Tommy Refenes (Team Meat Developer) has published a new post on his blog VA==65731089732bGI2XZMh, all about the problems with DRM, the impact is having on the industry and how it’s more likely to make people want to pirate titles.
Refenes wrote in his post;
“I think I can safely say that Super Meat Boy has been pirated at least 200,000 times. We are closing in on 2 million sales and assuming a 10% piracy to sales ratio does not seem unreasonable.
“As a forward thinking developer who exists in the present, I realize and accept that a pirated copy of a digital game does not equate to money being taken out of my pocket. Team Meat shows no loss in our year end totals due to piracy and neither should any other developer.”
Refenes says that piracy will always exist and that DRM is potentially flawed not making for a smart business and economical plan.
“The reality of our current software age is the internet is more efficient at breaking things than companies are at creating them” he continued. “A company will spend massive amounts of money on DRM and the internet will break it in a matter of days in most cases. When the DRM is broken is it worth the money spent to implement it?”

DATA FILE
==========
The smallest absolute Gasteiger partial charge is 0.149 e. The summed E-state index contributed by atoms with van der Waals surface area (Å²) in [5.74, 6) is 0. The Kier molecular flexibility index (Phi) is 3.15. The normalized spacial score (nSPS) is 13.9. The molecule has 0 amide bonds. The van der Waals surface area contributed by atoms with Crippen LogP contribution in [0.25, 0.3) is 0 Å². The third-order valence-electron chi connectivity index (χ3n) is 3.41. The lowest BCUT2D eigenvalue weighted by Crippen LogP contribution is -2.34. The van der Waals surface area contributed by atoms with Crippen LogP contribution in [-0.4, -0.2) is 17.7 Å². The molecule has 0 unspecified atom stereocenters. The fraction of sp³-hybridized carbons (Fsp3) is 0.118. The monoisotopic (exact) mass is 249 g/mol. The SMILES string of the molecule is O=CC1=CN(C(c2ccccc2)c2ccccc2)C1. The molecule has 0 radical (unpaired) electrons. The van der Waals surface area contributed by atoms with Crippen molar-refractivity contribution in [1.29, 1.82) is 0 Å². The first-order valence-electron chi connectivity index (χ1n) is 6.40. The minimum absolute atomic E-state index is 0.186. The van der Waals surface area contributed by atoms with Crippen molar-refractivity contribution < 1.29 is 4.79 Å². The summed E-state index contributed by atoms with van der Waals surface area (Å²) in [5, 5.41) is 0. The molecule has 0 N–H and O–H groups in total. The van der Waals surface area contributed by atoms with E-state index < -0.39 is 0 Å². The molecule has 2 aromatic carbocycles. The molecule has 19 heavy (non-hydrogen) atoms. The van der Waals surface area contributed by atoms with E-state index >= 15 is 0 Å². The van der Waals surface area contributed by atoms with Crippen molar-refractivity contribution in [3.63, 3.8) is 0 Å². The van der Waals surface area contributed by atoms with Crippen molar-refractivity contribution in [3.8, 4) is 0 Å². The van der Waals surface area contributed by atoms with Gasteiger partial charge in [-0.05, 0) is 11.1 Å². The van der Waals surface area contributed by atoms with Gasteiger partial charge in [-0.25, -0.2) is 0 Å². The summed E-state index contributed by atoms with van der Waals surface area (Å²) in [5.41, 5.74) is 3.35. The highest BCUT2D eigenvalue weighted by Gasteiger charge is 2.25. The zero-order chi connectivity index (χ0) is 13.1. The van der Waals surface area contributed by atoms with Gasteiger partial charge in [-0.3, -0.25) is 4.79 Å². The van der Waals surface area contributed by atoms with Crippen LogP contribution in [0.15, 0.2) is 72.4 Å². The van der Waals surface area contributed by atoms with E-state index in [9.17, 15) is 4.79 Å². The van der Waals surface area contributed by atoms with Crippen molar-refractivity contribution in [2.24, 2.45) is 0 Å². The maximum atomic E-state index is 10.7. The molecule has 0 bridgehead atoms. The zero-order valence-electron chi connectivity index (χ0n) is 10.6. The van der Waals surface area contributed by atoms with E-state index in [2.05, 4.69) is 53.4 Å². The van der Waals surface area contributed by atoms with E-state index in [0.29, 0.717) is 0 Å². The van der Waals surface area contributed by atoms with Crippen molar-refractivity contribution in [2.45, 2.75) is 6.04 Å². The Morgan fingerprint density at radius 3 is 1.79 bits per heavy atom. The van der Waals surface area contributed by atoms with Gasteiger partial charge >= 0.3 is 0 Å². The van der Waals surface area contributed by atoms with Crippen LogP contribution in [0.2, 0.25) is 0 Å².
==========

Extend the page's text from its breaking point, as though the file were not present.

“Did the week of unbroken DRM for your game gain you any sales from potential pirates due to the inability to pirate at launch? Again, there is no way of telling and as such cannot be used as an accurate justification for spending money.”
Refenes added that DRM does nothing for a game’s favour among potential buyers and that players are less-likely to pirate of a game is easy to run and isn’t marred by always-online DRM blockers.
“Unfortunately there is nothing anyone can do to actively stop their game from being pirated,” he explained. “I do believe people are less likely to pirate your software if the software is easy to buy, easy to run, and does what is advertised.”
“You can’t force a person to buy your software no more than you can prevent a person from stealing it. People have to WANT to buy your software, people have to WANT to support you.”
The blog post follows the massive criticism that’s been hurled at EA and Maxis following the release of the most recent Sim City which uses DRM for anti-piracy measures.